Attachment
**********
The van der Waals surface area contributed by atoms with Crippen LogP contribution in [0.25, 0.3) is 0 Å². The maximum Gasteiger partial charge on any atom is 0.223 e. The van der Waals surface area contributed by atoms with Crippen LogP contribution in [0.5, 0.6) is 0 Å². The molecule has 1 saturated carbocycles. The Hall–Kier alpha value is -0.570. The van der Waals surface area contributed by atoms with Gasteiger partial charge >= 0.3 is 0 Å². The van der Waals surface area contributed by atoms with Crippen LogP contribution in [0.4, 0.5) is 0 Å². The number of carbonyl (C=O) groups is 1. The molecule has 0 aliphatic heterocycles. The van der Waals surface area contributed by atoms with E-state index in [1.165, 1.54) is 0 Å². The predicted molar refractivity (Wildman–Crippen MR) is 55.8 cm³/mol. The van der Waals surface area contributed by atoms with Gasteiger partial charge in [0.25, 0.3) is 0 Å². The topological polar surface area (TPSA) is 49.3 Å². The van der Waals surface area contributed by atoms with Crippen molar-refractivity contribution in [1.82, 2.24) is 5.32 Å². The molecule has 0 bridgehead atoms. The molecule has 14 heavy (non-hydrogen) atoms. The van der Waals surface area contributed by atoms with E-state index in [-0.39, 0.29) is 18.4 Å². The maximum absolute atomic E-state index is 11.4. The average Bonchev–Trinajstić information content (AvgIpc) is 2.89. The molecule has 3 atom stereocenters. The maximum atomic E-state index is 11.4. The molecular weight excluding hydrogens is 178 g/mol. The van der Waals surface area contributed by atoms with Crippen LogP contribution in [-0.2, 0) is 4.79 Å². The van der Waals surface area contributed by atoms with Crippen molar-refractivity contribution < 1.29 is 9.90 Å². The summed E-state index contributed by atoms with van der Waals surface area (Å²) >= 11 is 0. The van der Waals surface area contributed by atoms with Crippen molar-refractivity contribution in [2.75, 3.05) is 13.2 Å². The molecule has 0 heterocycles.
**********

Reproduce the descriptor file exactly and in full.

The van der Waals surface area contributed by atoms with Crippen LogP contribution in [0.25, 0.3) is 0 Å². The maximum Gasteiger partial charge on any atom is 0.223 e. The van der Waals surface area contributed by atoms with Crippen LogP contribution in [0.5, 0.6) is 0 Å². The molecule has 1 saturated carbocycles. The Hall–Kier alpha value is -0.570. The van der Waals surface area contributed by atoms with Gasteiger partial charge >= 0.3 is 0 Å². The van der Waals surface area contributed by atoms with Crippen LogP contribution in [0.4, 0.5) is 0 Å². The number of carbonyl (C=O) groups is 1. The molecule has 0 aliphatic heterocycles. The van der Waals surface area contributed by atoms with E-state index in [1.165, 1.54) is 0 Å². The predicted molar refractivity (Wildman–Crippen MR) is 55.8 cm³/mol. The van der Waals surface area contributed by atoms with Gasteiger partial charge in [0.25, 0.3) is 0 Å². The topological polar surface area (TPSA) is 49.3 Å². The van der Waals surface area contributed by atoms with Crippen molar-refractivity contribution in [1.82, 2.24) is 5.32 Å². The molecule has 0 bridgehead atoms. The molecule has 14 heavy (non-hydrogen) atoms. The van der Waals surface area contributed by atoms with E-state index in [-0.39, 0.29) is 18.4 Å². The maximum absolute atomic E-state index is 11.4. The average Bonchev–Trinajstić information content (AvgIpc) is 2.89. The molecule has 3 atom stereocenters. The maximum atomic E-state index is 11.4. The molecular weight excluding hydrogens is 178 g/mol. The van der Waals surface area contributed by atoms with Crippen LogP contribution in [-0.2, 0) is 4.79 Å². The van der Waals surface area contributed by atoms with Crippen molar-refractivity contribution < 1.29 is 9.90 Å². The summed E-state index contributed by atoms with van der Waals surface area (Å²) >= 11 is 0. The van der Waals surface area contributed by atoms with Crippen molar-refractivity contribution in [2.75, 3.05) is 13.2 Å². The molecule has 0 heterocycles.